Right from the start, a primary goal of Mrs. Hill was to expand the list of plants growing on the Vineyard, which she thought of at the time as "horticulturally impoverished."

Her most famous discovery is the family of more than 20 North Tisbury azaleas - low-growing, late-blooming plants that flower in mid-summer - which she named after all of her children and grandchildren. Mr. Boland said Mrs. Hill now is working on a needlepoint of a Julian magnolia, the special variety that she named after her late husband, a chemical scientist from the Massachusetts Institute of Technology who is credited with helping to invent Nylon.

"A key to her success was her willingness to experiment and try new things," Mr. Boland said. "Polly always had a real optimism for the future. When you decide to plant a tree, you have to be optimistic. You are looking to give something to a future generation."

As part of its mission to protect plant species for the future, the arboretum in recent years has started to broaden its work by joining with other Vineyard conservation groups to identify and monitor rare plant populations in both protected and unprotected areas, and to raise awareness about harmful invasive species. In addition to plant production, the arboretum also plans to use the new high-tech, climate-controlled greenhouse specifically for education and research. It is all part of a larger effort to carry on the work of Mrs. Hill, while adapting to new challenges in an evolving world.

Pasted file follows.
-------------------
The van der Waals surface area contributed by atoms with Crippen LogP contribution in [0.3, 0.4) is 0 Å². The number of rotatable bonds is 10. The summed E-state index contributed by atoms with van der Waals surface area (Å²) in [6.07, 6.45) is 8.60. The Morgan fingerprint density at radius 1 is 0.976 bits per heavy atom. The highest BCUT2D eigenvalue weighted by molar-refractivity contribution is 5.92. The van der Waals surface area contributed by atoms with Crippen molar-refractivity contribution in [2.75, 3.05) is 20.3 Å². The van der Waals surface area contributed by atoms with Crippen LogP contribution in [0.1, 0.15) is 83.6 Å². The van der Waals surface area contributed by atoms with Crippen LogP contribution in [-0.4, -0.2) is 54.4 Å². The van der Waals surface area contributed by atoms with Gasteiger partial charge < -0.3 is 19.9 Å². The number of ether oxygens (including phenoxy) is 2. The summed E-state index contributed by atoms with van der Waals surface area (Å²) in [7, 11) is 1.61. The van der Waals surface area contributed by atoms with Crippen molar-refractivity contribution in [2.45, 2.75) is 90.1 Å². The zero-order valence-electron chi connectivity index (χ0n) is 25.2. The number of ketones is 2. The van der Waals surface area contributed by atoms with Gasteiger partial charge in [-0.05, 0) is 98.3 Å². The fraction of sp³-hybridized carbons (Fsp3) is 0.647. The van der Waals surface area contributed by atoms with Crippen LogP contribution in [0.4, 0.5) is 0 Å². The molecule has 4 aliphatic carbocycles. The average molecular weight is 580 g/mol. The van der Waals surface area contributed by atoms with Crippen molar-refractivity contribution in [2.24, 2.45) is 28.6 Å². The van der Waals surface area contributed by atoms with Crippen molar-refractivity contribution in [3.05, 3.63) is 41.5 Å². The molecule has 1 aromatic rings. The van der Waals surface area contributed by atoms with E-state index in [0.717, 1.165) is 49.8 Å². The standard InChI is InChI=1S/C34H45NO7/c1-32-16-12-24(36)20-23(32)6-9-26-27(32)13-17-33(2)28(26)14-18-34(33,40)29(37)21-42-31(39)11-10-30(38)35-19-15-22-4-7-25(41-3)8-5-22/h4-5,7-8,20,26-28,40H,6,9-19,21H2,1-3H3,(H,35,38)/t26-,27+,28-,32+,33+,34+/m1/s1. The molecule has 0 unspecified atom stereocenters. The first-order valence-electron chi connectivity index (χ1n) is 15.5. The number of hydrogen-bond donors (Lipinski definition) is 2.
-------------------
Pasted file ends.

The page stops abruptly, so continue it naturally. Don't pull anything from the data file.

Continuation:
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"Her legacy is something that challenges us, and also calls on us to see what we can do to help our immediate community here on the Vineyard," Mr. Boland said. "One of the messages with Polly and our education program is that we're taking away from nature in so many ways, that for kids it's almost like they travel to a different world when they show up here. How we continue her legacy is promoting that aspect of this place."

Roughly 10 years ago, through a joint effort by the Hill family, the Commonwealth of Massachusetts, the Vineyard Conservation Society, and the late West Tisbury summer resident and distinguished scientist David H. Smith, the arboretum property was preserved in perpetuity and formally opened to the public. The property now totals more than 70 acres.

Though she is no longer seen driving around the North Tisbury fields in her trademark yellow golf cart, Mrs. Hill still keeps tabs on the plants by sending regular faxes to the arboretum staff. She might be in Delaware, but her presence is felt on the Island through the arboretum that bears her name, as well as the many varieties that she named after loved ones.

Just like her long-standing dream of a greenhouse, another wish of hers, captured in an American Horticultural Magazine article she wrote in 1964, has since come true: "I hope that some of the foreign plants I have had so much pleasure in growing will take hold in the Island soil and become permanent Vineyarders."